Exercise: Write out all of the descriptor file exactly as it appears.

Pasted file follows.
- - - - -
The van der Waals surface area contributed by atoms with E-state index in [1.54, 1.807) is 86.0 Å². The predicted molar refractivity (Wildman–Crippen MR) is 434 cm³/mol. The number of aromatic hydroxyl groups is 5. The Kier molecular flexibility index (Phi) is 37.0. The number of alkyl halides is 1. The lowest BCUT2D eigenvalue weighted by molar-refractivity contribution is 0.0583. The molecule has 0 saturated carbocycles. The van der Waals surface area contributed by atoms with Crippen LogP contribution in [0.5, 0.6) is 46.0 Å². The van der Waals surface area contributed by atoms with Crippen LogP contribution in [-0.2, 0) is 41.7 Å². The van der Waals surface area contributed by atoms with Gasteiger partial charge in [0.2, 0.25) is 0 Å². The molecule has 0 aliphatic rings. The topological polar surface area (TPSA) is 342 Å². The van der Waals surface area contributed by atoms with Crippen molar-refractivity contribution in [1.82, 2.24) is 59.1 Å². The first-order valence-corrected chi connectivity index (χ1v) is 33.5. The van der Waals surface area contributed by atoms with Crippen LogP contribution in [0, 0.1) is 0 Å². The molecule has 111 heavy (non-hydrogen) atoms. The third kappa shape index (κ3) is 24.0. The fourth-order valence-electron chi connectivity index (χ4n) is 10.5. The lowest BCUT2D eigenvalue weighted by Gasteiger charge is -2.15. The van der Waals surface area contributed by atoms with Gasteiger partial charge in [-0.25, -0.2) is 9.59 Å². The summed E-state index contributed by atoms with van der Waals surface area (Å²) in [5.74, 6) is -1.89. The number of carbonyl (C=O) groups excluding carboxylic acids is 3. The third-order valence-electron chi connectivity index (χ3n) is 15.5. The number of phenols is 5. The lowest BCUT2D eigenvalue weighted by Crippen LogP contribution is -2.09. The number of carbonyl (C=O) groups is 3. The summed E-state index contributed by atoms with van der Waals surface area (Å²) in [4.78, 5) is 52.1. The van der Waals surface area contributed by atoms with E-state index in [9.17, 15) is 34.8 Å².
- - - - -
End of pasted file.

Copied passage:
The van der Waals surface area contributed by atoms with E-state index in [1.54, 1.807) is 86.0 Å². The predicted molar refractivity (Wildman–Crippen MR) is 434 cm³/mol. The number of aromatic hydroxyl groups is 5. The Kier molecular flexibility index (Phi) is 37.0. The number of alkyl halides is 1. The lowest BCUT2D eigenvalue weighted by molar-refractivity contribution is 0.0583. The molecule has 0 saturated carbocycles. The van der Waals surface area contributed by atoms with Crippen LogP contribution in [0.5, 0.6) is 46.0 Å². The van der Waals surface area contributed by atoms with Crippen LogP contribution in [-0.2, 0) is 41.7 Å². The van der Waals surface area contributed by atoms with Gasteiger partial charge in [0.2, 0.25) is 0 Å². The molecule has 0 aliphatic rings. The topological polar surface area (TPSA) is 342 Å². The van der Waals surface area contributed by atoms with Crippen molar-refractivity contribution in [1.82, 2.24) is 59.1 Å². The first-order valence-corrected chi connectivity index (χ1v) is 33.5. The van der Waals surface area contributed by atoms with Crippen LogP contribution in [0, 0.1) is 0 Å². The molecule has 111 heavy (non-hydrogen) atoms. The third kappa shape index (κ3) is 24.0. The fourth-order valence-electron chi connectivity index (χ4n) is 10.5. The lowest BCUT2D eigenvalue weighted by Gasteiger charge is -2.15. The van der Waals surface area contributed by atoms with Gasteiger partial charge in [-0.25, -0.2) is 9.59 Å². The summed E-state index contributed by atoms with van der Waals surface area (Å²) in [5.74, 6) is -1.89. The number of carbonyl (C=O) groups excluding carboxylic acids is 3. The third-order valence-electron chi connectivity index (χ3n) is 15.5. The number of phenols is 5. The lowest BCUT2D eigenvalue weighted by Crippen LogP contribution is -2.09. The number of carbonyl (C=O) groups is 3. The summed E-state index contributed by atoms with van der Waals surface area (Å²) in [4.78, 5) is 52.1. The van der Waals surface area contributed by atoms with E-state index in [9.17, 15) is 34.8 Å².